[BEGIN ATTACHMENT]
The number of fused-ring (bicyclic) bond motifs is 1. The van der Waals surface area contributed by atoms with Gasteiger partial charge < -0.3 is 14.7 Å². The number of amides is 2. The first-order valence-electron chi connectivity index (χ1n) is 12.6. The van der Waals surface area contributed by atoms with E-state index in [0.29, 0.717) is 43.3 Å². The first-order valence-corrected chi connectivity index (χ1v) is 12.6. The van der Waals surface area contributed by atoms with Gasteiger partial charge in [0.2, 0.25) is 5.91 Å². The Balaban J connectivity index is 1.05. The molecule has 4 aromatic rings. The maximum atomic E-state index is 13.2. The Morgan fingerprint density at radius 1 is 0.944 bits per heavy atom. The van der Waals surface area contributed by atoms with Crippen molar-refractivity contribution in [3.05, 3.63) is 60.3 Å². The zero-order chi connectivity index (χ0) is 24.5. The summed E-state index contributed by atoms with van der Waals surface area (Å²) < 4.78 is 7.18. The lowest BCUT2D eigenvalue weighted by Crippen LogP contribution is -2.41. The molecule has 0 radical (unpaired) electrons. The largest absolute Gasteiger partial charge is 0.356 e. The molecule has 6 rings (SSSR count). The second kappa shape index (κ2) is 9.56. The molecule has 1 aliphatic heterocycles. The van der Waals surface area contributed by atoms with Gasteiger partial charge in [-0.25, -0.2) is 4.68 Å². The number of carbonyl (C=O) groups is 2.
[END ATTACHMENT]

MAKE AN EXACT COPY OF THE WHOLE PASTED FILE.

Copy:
The number of fused-ring (bicyclic) bond motifs is 1. The van der Waals surface area contributed by atoms with Gasteiger partial charge < -0.3 is 14.7 Å². The number of amides is 2. The first-order valence-electron chi connectivity index (χ1n) is 12.6. The van der Waals surface area contributed by atoms with E-state index in [0.29, 0.717) is 43.3 Å². The first-order valence-corrected chi connectivity index (χ1v) is 12.6. The van der Waals surface area contributed by atoms with Gasteiger partial charge in [0.2, 0.25) is 5.91 Å². The Balaban J connectivity index is 1.05. The molecule has 4 aromatic rings. The maximum atomic E-state index is 13.2. The Morgan fingerprint density at radius 1 is 0.944 bits per heavy atom. The van der Waals surface area contributed by atoms with Crippen molar-refractivity contribution in [3.05, 3.63) is 60.3 Å². The zero-order chi connectivity index (χ0) is 24.5. The summed E-state index contributed by atoms with van der Waals surface area (Å²) < 4.78 is 7.18. The lowest BCUT2D eigenvalue weighted by Crippen LogP contribution is -2.41. The molecule has 0 radical (unpaired) electrons. The largest absolute Gasteiger partial charge is 0.356 e. The molecule has 6 rings (SSSR count). The second kappa shape index (κ2) is 9.56. The molecule has 1 aliphatic heterocycles. The van der Waals surface area contributed by atoms with Gasteiger partial charge in [-0.25, -0.2) is 4.68 Å². The number of carbonyl (C=O) groups is 2.